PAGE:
When Gil and I moved to Connecticut to pioneer Chi Alpha at the University of Connecticut, we quickly realized the stark change in culture. We were no longer one Christian family among many. Instantly, we became the odd bird out—a ministry family, driving a minivan, looking for new friends, and unfamiliar with the area. Even the church we attended did not have any families with young kids at the time. We felt drier and lonelier as the months passed.

Without communicating it to one another, Gil and I naturally began self-pastoring our family. And, as with most in ministry, everyone we met, seemed to need encouragement, discipleship, and soul care. We emptied ourselves while itinerating, meeting with new students on campus, attempting to launch our Chi Alpha group, helping our local church in new and stretching ways, and being at home with our own kids.

About 18 months into this stretch of dryness, an email came from the Assemblies of God National Office with an attachment that would change our family. The attachment was a document with a chart that explained potential benefits or allowances for support raising for nationally appointed missionaries. The chart had one little phrase that seemed to jump off the page and strike a chord in my soul: marriage retreat or family camp.

It seemed so simple, such a basic, semi-archaic idea—going to a family camp together. Honestly, I didn’t know what it was, but I knew we needed to be there. Over the course of the next few days, Gil and I kept googling family camps. We found several ministries offered them, so it was a matter of deciding how far we wanted to travel and how much they charged. Because we really had no idea what we were getting into, we just picked one that was the closest to us and signed up.

A few months and a two-hour drive later, we pulled into family camp. Twenty five families from all over the northeast arrived one by one. And they looked like us. They looked tired and worn out as they pulled into camp in their minivans and SUVs with bikes strapped on the back and kids dragging pillows and bags. They looked like I felt. These families came from many denominations and styles of worship, but the things we had in common—a deep desire to know Jesus and raise our family to know him well—bound us together that week.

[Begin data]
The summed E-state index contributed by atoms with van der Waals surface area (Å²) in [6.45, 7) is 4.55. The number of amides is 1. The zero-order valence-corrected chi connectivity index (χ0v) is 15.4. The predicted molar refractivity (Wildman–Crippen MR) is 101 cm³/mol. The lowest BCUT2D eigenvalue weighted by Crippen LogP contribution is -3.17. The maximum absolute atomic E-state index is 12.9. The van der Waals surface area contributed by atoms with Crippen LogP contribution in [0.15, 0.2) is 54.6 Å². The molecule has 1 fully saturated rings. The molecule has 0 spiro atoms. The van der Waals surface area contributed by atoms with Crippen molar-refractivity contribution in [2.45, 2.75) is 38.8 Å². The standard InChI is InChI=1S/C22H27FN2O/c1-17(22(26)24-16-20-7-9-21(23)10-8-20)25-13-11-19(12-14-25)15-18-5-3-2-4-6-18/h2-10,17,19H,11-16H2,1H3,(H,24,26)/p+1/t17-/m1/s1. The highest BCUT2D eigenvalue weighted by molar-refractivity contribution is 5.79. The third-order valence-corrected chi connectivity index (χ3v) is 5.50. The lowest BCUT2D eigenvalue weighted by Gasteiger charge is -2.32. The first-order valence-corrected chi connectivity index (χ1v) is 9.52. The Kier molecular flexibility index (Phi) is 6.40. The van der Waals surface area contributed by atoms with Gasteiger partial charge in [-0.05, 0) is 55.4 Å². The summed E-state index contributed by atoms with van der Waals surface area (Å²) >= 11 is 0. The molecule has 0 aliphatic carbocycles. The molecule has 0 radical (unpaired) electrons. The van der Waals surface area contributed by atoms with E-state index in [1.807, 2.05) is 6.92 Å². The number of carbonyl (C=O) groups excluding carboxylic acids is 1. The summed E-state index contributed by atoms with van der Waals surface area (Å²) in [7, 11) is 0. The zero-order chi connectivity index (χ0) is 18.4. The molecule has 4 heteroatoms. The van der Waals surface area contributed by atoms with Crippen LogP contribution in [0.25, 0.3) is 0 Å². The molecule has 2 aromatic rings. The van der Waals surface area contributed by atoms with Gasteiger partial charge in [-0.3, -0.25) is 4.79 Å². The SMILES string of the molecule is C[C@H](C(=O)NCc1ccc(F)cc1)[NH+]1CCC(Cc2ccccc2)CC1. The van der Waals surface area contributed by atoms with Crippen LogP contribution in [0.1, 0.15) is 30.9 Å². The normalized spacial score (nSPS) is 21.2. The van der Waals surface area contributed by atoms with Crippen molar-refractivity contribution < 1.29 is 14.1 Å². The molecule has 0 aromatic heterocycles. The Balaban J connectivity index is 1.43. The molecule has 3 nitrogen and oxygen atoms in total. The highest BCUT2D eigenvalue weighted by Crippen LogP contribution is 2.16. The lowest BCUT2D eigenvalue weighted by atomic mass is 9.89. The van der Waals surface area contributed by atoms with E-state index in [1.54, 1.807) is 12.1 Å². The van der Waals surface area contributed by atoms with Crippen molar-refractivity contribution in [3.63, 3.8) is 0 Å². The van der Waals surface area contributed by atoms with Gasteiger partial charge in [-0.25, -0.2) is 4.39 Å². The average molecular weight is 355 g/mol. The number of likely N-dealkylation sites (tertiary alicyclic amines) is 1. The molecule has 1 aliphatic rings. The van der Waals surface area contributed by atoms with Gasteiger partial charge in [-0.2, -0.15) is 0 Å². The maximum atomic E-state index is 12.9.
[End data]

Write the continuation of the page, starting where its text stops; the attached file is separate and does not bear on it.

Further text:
Family Camp is simple and basic. The worship is bare bones. The kids develop their own imaginary town built with stones and berries. The food is standard camp fare (but I don’t have to cook for six days…who cares what we eat!). The sound system is dicey. We swim in a lake daily and have a family talent show on the night of the bonfire. We leave physically rested and spiritually renewed. Family camp restores my soul.

During the week, Gil and I were given time to study the Bible with adults, time alone, and time together. Our kids had their own program in the morning, and we had wonderful time together in the afternoons and evenings. We developed friendships that have continued to last and found a community rich in loving Jesus together as family units. We were taught the nuts and bolts of family discipleship, the spiritual disciplines of being a healthy family, and the necessity of tending to our own souls and the souls of our kids.

This summer will be our fifth year at family camp. It is part of our yearly family calendar, and if you ask our kids, it will be a priority “forever.” The simplicity of family camp restores us, protects our family with strong discipleship training and provides friends both near and far that are like-minded.

Being in ministry can be tough for a family. Being in ministry in New England can be isolating for a family. But soul care is so important for ourselves, our spouses, and our children. Without it, we would have likely dried up, packed our bags, and moved back home.

I am not naive enough to assume everyone would thrive or enjoy something like family camp. But I am wise enough to know families need soul care. We need places that are safe in all the wonderful ways that the presence of Jesus provides. We need friends who care about us as friends, care about our marriages, love our kids, and don’t see us as the ministry leader all the time. We need to find people to march alongside us as we plod on.


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